Alanna Mayham

PORTLAND, Ore. (CN) — Pacific lamprey are making a big comeback at the Bonneville Lock and Dam in the Columbia River Gorge this fall, with returns up 170% from the dam’s previous 10-year average, the U.S. Army Corps of Engineers said Monday.

Army Corps biologists count fish as they migrate through fish ladders at mainstream Columbia and Snake river dams, all of which played a large role in the species’ decline over the last 90 to 66 years.

Since the 1990s, the scientists have worked alongside tribal and government partnerships to improve lamprey passage at the dams — an effort that appears to be paying off, considering as of Sept. 18, biologists counted 63,836 lampreys passing through Bonneville alone.

Overall this year’s lamprey passage represents a 252% jump from Bonneville’s four-year average of 41,414. The number is made all the more impressive given that biologists counted the typically nocturnally traveling species during the day — leading them to suspect this year’s return is a minimum estimate, and the number may actually reach around 165,314.

Aiding the effort was the Army Corps’ installation of a lamprey passage structure at Bonneville in addition to the dam’s current fish ladder, both of which passing lamprey use. For the traditional passing point, Army Corp biologist Kyle Tidwell explained that the agency made improvements so that lamprey can avoid strong currents, rest in areas along their journey and exit existing salmon ladders into a system with flows, angles and materials that are lamprey friendly.

The change, it appears, has made a big difference.

Help also came from funding by the Bonneville Power Administration and participation from the U.S. Fish and Wildlife Service, which, through the Pacific Lamprey Conservation Initiative, works with partners to assess lamprey populations and threats while conducting research, restoration and advocacy efforts.

But the challenge of restoring the region’s once thriving lamprey population also required the advocacy and aid of local tribes and conservationists, especially since the species are ecologically and culturally significant to the Columbia River Basin.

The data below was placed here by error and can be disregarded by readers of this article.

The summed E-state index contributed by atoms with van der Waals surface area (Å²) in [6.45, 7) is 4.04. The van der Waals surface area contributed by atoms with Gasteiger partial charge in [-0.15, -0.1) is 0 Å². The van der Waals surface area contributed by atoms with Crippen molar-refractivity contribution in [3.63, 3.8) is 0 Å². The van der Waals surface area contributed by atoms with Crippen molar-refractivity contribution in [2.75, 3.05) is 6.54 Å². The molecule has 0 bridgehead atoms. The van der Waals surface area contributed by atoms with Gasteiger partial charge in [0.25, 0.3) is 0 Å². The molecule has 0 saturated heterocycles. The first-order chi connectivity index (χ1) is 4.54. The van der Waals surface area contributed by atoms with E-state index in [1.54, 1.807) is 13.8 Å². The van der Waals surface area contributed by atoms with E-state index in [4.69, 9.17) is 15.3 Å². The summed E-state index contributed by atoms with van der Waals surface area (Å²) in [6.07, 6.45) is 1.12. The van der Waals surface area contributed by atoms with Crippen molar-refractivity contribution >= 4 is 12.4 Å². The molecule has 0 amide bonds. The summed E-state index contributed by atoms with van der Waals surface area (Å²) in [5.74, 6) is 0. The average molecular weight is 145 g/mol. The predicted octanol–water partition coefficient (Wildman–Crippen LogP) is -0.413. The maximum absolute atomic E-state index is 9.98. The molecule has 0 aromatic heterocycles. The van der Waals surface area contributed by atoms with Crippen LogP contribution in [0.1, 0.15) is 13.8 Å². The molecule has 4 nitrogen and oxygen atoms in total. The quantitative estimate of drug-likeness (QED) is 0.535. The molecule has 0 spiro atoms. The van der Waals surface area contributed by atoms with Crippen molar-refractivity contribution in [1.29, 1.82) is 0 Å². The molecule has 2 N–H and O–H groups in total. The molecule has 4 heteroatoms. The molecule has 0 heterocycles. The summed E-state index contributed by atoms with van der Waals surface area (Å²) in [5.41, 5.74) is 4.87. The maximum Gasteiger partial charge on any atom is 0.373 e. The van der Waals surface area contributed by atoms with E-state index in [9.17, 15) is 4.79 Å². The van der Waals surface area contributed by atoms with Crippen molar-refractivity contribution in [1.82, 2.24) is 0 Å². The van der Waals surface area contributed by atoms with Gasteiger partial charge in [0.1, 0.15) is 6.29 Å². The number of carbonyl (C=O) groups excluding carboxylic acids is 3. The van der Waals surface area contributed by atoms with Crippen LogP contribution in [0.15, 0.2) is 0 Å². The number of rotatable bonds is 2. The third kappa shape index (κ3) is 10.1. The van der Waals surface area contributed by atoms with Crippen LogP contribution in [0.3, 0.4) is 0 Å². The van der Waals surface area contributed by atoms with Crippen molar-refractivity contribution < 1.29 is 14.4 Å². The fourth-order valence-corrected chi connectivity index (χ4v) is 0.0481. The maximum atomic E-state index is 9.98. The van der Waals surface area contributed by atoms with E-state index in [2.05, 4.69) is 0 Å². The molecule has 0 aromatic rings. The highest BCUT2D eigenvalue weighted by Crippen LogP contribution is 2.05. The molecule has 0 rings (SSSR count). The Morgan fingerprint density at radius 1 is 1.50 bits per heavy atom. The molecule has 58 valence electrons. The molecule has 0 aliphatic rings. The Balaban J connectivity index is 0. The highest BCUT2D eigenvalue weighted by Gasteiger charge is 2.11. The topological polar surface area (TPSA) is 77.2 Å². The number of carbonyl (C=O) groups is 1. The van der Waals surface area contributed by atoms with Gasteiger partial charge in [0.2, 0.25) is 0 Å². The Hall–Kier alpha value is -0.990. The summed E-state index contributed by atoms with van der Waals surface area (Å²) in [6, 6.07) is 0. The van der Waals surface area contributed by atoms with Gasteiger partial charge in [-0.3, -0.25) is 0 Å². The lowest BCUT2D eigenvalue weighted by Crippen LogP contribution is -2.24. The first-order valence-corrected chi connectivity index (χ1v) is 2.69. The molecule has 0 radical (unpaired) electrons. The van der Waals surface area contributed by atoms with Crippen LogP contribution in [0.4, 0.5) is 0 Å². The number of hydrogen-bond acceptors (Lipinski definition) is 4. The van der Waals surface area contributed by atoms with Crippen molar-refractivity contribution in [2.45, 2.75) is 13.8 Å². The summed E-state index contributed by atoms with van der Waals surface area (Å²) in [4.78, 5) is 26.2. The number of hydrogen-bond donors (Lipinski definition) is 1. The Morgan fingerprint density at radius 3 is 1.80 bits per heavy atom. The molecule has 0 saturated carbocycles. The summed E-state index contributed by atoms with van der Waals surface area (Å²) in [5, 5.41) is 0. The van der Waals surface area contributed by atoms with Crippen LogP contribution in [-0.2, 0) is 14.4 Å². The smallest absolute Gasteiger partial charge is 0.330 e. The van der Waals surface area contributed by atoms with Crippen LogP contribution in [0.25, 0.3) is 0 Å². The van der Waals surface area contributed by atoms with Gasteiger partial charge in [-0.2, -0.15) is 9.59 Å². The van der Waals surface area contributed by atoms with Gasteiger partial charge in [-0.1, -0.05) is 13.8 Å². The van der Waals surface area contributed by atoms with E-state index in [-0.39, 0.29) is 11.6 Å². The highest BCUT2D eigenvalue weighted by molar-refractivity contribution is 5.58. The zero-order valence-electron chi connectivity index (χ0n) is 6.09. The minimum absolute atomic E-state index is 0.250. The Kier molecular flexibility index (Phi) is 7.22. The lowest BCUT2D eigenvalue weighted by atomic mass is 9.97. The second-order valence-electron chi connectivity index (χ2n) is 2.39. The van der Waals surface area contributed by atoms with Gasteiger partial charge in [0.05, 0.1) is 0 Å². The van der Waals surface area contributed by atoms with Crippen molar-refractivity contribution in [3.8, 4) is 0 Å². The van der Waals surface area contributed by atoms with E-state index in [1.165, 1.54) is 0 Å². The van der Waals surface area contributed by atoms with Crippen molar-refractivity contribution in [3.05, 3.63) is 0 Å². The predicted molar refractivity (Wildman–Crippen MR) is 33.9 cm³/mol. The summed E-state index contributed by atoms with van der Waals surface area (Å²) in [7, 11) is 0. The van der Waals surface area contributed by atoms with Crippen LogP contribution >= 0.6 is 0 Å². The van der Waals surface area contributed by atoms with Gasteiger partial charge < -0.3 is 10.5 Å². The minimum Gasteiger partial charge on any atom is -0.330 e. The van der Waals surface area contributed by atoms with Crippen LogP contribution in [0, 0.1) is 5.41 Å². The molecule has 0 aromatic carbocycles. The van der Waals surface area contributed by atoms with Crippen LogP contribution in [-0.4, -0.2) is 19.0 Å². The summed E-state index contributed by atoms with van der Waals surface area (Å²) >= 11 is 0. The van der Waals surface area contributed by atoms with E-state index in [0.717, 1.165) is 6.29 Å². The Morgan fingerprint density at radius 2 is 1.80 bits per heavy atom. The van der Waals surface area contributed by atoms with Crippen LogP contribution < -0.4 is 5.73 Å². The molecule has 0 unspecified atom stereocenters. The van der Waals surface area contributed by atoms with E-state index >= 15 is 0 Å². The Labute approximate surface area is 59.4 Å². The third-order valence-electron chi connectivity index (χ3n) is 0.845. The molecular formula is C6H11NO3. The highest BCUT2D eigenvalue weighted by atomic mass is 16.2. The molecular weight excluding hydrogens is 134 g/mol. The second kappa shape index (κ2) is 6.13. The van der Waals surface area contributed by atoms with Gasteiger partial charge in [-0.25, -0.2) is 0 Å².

For instance, healthy lamprey numbers suggest positive outcomes for the region’s imperiled salmon and steelhead because they act as a buffer between the fish and predatory sea lions known to feast near the dam. From a broader biological perspective, Tidwell explained how the prehistoric fish are a good indicator of system health and system function — particularly as they have been in the river longer than any other fish, he said.

Lamprey have also historically been a culturally significant food source for indigenous tribes in Washington, Oregon and Idaho, prompting the groups to lead initiatives to help save the species’ depleting population.

About 46 years ago, four tribes with fishing treaty rights on the Columbia River came together to form the Columbia River Inter-Tribal Commission. Those tribes are the Nez Perce Tribe, the Confederated Tribes of the Umatilla Indian Reservation, the Confederated Tribes of the Warm Springs Reservation of Oregon and the Confederated Tribes and Bands of the Yakama Nation.

Together, the commission describes itself as one that provides “invaluable biological research, fisheries management, hydrology and other science to support protection and restoration of Columbia River Basin salmon, lamprey and sturgeon.”

For lamprey specifically, this involves monitoring and sustainability efforts by way of translocations, genetic analysis, local recolonization, artificial propagation and surveying the species’ accumulation of contaminants.

Along with the tribes’ leadership in lamprey restoration, this year’s increase in lamprey passage at Bonneville is also thought to be driven by ocean conditions and food availability in the Pacific Ocean, according to Sean Tackley, a northwestern division fish policy and program manager for the Army Corps.

The improvement, he said in a statement, “motivates us all to continue to what we can to help these important fish.”

Looking ahead, the Army Corps announced its biologist have begun studying downstream passage of juvenile and larval lamprey in addition to ongoing research for fish passage. The work that’s set to be initiated this year, Tidwell said, will track young lamprey and observe where they are entering the river system, approaching dams, whether they get stuck at certain points and how they move down the river.